Imperial Irrigation District officials are making a last-ditch effort to amend or kill proposed legislation that could fundamentally transform the governing board of the agency, Assembly Bill 1021.
At the heart of the issue is how the bill could force the district — which provides water and power to virtually all of Imperial County, and electricity to part of the Coachella Valley — to add a seat representing energy ratepayers from a small section of southeastern Riverside County to the IID Board of Directors.
IID officials are vehemently opposed to the bill, which they see as the tip of a spear that would allow outside interests to seize control of Imperial Valley’s lifeblood, its water.
“It will shoehorn Coachella Valley representatives onto the IID board on water and power matters from an area that has nothing to do with IID water, and it threatens IID’s water rights,” Division 2 Director and board Vice President JB Hamby said.
If the bill is signed into law, IID officials say they will take up the matter in federal court and stop serving electricity in the Coachella Valley.
For the bill’s author, Assembly member Chad Mayes, I-Rancho Mirage, he likens the IID board’s current set up to a situation that went on to spark the American Revolution.
“They (Coachella Valley residents) don’t have a say in their local government. It’s like taxation without representation,” Mayes said in an interview with the Calexico Chronicle.
Meanwhile, the IID board recently approved a resolution to create a commission to discuss the future of power in the Coachella Valley and to give those stakeholders a seat at the table.
The commission, made up of IID directors and representatives from communities in the Coachella Valley, will deliberate on issues related to energy in IID’s service area in the Coachella Valley and develop a long-term plan for electrical service in that area once the district’s electric service agreement ends in 2033.
“It answers concerns about having Coachella Valley representation and it protects IID’s water rights,” Hamby said.
Hamby has been meeting with stakeholders in the Coachella Valley to drum up support for the IID’s Coachella Valley Energy Commission as IID staff prepares the bylaws for the new body. The IID board will vote to establish the commission when it meets in La Quinta on July 13.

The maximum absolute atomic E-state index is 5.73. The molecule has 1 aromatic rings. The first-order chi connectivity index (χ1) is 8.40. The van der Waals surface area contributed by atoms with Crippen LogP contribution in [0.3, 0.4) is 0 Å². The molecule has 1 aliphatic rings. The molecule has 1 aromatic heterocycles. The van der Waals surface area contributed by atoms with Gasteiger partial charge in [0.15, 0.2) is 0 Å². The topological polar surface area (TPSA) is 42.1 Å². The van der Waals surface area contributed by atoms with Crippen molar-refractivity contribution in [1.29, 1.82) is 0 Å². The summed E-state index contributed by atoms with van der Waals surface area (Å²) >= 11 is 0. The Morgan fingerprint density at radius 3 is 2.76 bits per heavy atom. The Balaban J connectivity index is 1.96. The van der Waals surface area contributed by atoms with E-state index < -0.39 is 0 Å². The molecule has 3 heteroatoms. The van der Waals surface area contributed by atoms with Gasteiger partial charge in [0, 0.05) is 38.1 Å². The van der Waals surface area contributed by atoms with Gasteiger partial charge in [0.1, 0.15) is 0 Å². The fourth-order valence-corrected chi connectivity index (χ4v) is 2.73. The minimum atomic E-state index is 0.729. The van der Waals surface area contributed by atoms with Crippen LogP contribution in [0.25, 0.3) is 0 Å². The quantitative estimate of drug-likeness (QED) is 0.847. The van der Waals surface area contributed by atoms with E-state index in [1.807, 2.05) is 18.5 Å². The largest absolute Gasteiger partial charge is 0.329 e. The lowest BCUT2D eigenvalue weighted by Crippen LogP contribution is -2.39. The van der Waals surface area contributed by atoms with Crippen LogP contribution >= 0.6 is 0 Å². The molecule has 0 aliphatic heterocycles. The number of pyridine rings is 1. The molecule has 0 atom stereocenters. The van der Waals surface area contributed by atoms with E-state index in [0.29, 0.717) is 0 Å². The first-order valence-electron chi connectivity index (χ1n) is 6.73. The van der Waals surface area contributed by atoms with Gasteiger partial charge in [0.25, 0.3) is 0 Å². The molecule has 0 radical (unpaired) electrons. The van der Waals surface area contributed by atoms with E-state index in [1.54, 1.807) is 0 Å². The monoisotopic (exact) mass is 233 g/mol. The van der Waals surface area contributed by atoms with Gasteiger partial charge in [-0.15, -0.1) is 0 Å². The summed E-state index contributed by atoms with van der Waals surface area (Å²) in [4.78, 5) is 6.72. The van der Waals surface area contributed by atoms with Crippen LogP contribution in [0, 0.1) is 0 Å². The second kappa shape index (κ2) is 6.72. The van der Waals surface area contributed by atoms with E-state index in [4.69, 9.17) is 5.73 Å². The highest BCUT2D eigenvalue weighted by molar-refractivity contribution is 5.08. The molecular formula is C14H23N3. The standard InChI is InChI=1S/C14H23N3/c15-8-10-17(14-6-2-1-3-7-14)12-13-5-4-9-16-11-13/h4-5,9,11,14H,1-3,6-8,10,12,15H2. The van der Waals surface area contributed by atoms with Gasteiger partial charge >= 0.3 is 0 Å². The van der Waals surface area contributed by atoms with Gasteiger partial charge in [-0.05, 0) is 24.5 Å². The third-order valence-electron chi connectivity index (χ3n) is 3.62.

“We met with city council members, (Riverside County Supervisor V. Manuel) Perez, Torres Martinez tribe, and the response has been unanimous support for the commission,” Hamby said.
AB 1021 has two critical components: It would require the IID board to increase from five to six directors, with the sixth being a nonvoting director appointed by a Riverside County supervisor. It would also require a joint study by the Local Area Formation Commissions of Riverside and Imperial counties on the extension of elected representation to Coachella Valley ratepayers and study options for continued energy service in the area IID serves in Coachella Valley.
Assembly member Mayes said even if AB 1021 is passed in its current form, he doesn’t intend to let up until a full voting member from Coachella Valley has a seat on the IID board.
The entirety of IID’s board of directors is made up of Imperial County representatives, which Mayes argues is unfair to the district’s 100,000 energy customers in Coachella Valley, which make up about 60 percent of the district’s energy customers.
But to have somebody from outside the IID’s water service area sit on the board is a non-starter for IID officials. They argue that the agency is primarily a water district, and energy is a basic service that they offer.
“We’re not going to allow somebody to sit on the board and go into closed session,” Division 3 Director and board President James Hanks said. “We have litigation going right now with (Coachella Valley Water District). We will no longer have attorney-client privilege.”
The question of Coachella Valley representation on the IID board goes back decades. Imperial and Coachella valleys receive water from the Colorado River via the All-American Canal. The U.S. Department of the Interior initially wanted to merge the IID and Coachella Valley Water District into one district, but Coachella Valley landowners sued to block the initiative in order to maintain their independence. The IID and CVWD signed an agreement in 1934 to settle the disputes. Both agencies would remain independent, and the IID would get priority water rights and a 99-year power lease with the CVWD in exchange for 8 percent of the net proceeds. That agreement ends in 2033.